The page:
The exhibition also provided me with the opportunity to meet some fascinating new people – not least the amazing framer Tim Harbridge, based in Montague Place, Brighton, and the equally brilliant Vaughan from Tin Dogs, who looks after a number of artists by reproducing their works as sumptuous screen prints.

So if you are in Hove in the next two weeks be sure to pop into the Naked Eye Gallery in Farm Mews, BN3 1GH, to see the Dada+8 show!

Barbara Rae and the R.A. Printmakers at Pallant House Gallery

Barbara Rae, Harbour Night, 2005, etching and collagraph, © The Artist

I have a particular passion for prints. The diversity of techniques available to the contemporary printmaker makes this a particularly creative area for artists. Scottish artist and Royal Academician Barbara Rae accurately describes herself as both a printmaker and a painter. The use of collage and layering entwines both strands of her work. She offers the viewer what some have described as an abstracted interpretation of the world.

Barbara Rae, Hacienda, 2003, screen print, © The Artist

Barbara Rae voices real concern about how we locate ourselves in relation to the world around us. This concern is important and countercultural to the way in which technology, like satellite navigation, can disconnect us from our landscape and sense of place in the world. Her work holds in tension what we perceive and what is beyond, the colours creating a spatial ambiguity. Rae remains an experimental painter and printmaker, seeking new ways to communicate her vision of the world. Patterns in the landscape are revealed in the patterns in her prints. Take, for example, the lines drawing together the composition in ‘Harbour Night’, as though woven in the scenery. Together with the rich, layered colours they create rhythm and life in the image. ‘Barbara Rae: Prints’ is a jewel-like exhibition, which allows us to understand the artist’s mastery of printing techniques as diverse as etching, collotype and screen printing. It runs at Pallant House Gallery, Chichester, until 26th October 2014.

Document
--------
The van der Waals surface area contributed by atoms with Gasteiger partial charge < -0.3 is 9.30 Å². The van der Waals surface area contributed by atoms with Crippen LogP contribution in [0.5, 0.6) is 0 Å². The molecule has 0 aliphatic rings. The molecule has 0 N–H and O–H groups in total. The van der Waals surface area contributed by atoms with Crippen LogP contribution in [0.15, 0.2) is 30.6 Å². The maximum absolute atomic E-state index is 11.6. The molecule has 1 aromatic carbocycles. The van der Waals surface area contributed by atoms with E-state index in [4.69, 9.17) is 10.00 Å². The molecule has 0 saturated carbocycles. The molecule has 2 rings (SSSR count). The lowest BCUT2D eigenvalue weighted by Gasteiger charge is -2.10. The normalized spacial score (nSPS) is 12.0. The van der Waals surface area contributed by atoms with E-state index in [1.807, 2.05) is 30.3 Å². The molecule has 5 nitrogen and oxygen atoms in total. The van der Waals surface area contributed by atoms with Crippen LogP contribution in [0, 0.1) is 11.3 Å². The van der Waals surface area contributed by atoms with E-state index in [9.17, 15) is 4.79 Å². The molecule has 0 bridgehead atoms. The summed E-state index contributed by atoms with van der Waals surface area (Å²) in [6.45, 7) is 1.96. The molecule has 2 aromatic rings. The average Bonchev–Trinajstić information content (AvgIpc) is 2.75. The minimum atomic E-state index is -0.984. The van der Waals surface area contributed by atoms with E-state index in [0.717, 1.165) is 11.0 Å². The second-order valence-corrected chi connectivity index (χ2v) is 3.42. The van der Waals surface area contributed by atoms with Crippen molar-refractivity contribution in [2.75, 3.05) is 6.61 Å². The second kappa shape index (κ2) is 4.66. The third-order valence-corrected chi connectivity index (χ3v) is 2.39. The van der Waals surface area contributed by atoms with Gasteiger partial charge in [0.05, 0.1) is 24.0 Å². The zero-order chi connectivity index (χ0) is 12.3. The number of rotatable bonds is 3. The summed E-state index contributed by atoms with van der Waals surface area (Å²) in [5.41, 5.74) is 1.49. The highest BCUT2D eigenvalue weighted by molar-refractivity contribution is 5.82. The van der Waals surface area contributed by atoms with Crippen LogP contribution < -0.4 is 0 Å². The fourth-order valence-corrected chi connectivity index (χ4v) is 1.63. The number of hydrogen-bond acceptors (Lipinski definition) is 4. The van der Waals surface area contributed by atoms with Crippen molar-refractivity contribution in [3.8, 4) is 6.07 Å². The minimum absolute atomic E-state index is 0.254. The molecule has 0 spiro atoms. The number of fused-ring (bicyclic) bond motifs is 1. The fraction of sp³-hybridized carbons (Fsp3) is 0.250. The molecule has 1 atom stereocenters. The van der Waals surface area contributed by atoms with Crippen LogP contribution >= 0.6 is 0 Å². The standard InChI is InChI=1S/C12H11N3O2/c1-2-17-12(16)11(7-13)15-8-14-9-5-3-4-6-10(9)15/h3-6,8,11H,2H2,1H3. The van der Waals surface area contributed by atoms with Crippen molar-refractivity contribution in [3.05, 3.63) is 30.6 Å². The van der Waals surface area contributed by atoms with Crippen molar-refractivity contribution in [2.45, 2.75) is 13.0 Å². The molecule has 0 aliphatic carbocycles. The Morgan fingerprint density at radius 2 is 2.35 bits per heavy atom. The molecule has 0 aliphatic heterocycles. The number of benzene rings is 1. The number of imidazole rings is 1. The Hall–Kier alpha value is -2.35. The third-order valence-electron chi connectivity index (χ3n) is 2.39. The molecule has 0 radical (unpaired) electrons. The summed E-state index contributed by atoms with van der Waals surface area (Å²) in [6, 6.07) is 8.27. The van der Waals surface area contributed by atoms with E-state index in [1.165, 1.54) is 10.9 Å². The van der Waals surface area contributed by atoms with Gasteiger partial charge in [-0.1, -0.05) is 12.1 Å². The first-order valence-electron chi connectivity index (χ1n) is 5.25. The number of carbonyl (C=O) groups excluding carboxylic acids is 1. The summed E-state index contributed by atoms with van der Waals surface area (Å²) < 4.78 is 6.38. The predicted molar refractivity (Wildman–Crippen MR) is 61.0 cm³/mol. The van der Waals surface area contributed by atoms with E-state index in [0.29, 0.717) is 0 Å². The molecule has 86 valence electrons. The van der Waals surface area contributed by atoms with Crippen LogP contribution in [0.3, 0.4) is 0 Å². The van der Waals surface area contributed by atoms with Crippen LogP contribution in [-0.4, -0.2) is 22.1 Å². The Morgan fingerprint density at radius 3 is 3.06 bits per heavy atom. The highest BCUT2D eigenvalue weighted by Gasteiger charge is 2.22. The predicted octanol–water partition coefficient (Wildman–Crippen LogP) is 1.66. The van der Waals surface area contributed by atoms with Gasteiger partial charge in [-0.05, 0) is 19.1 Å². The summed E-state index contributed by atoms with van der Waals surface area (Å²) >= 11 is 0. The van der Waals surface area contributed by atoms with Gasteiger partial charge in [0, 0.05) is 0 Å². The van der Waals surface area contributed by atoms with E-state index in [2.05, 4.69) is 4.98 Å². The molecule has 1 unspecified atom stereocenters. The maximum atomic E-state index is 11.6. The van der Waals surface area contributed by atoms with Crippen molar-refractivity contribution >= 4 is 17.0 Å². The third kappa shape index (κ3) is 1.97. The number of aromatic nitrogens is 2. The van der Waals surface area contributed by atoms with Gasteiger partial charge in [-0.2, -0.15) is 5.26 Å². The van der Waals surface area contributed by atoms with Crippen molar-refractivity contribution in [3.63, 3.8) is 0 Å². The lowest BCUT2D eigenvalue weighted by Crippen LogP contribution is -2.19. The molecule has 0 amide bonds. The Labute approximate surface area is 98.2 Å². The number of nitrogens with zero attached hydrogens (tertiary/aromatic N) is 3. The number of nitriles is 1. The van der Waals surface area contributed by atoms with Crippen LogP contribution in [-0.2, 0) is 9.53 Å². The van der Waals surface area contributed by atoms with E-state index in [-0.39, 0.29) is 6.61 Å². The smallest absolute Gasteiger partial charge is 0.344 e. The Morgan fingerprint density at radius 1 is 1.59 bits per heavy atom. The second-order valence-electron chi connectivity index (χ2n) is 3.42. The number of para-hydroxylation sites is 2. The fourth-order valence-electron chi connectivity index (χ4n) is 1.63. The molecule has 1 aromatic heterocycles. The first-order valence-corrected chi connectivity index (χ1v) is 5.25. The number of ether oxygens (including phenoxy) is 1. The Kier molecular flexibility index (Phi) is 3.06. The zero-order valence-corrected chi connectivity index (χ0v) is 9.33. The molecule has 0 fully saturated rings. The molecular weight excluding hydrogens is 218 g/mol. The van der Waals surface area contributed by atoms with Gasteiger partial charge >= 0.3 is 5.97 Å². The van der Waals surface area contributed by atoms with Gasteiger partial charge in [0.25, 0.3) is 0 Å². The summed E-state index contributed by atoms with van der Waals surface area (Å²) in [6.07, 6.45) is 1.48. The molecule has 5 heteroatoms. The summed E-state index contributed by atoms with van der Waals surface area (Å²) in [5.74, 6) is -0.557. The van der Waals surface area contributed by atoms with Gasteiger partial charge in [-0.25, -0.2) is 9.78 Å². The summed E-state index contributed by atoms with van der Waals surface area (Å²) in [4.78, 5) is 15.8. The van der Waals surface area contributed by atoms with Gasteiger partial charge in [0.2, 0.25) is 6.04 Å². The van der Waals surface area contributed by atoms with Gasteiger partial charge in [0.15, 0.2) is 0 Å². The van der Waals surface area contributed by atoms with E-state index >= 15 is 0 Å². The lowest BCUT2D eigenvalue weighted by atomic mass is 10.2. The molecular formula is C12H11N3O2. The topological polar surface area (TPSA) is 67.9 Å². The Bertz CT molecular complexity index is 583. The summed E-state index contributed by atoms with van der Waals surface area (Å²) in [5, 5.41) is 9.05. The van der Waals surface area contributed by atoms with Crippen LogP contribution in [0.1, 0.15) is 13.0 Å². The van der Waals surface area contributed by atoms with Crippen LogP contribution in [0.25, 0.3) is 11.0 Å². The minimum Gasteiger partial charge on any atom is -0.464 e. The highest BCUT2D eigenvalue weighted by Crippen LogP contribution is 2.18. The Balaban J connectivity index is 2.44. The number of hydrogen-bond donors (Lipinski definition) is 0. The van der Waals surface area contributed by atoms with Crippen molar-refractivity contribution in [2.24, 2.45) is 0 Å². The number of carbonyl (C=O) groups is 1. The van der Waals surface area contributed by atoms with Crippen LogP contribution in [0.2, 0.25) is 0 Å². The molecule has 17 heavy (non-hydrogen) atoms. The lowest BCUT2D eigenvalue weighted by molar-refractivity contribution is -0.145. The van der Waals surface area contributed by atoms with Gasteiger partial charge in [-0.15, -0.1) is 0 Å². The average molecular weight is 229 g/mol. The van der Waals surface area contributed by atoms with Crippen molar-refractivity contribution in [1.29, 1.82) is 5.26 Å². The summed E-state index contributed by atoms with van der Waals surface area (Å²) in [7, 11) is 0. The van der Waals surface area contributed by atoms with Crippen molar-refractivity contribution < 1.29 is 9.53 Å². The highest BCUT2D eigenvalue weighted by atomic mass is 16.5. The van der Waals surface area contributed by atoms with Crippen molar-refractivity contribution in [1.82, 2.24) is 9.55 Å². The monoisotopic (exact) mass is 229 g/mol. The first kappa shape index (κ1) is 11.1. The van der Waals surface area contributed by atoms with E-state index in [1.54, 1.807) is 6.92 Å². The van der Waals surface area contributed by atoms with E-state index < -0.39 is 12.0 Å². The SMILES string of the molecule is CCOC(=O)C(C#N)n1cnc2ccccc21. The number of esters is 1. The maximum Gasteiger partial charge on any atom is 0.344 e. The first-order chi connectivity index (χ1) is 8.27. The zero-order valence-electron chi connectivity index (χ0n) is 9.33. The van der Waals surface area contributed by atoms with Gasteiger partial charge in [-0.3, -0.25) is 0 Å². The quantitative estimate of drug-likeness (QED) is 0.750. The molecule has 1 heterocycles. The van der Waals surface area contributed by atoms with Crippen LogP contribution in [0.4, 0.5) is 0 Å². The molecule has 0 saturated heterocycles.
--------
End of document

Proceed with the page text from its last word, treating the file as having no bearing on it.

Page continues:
Eileen Cooper, Skipper, 2009, woodcut, © The Artist

Also on show at Pallant House, until 19th October, is a selection of twelve newly acquired prints, which feature in another exhibition, titled ‘Royal Academician Printmakers: New acquisitions through the Golder-Thompson Gift’. It spotlights the generosity and vision of Mark Golder and Brian Thompson, who have given some one hundred and sixty works by contemporary R.A. printmakers to the Pallant House Gallery Collection. The works in this exhibition encompass a variety of different printmaking techniques, including wood engraving, aquatint, silkscreen and several types of intaglio printing, which include etching, engraving, polymer and gravure. Among my favourites is Eileen Cooper’s ‘Skipper’. This woodcut print has a compelling folk narrative, told through her lovely use of line. It is at once playful and contemporary.

These two exhibitions beautifully explore and demonstrate printmaking as an art form in its own right. But these two shows, like printmaking itself, are also highly democratic, as these images are to be shared and celebrated by many.

For more information on these exhibitions go to or telephone 01243 774557.

By Revd. Rupert Toovey. Originally published on 3rd September 2014 in the West Sussex Gazette.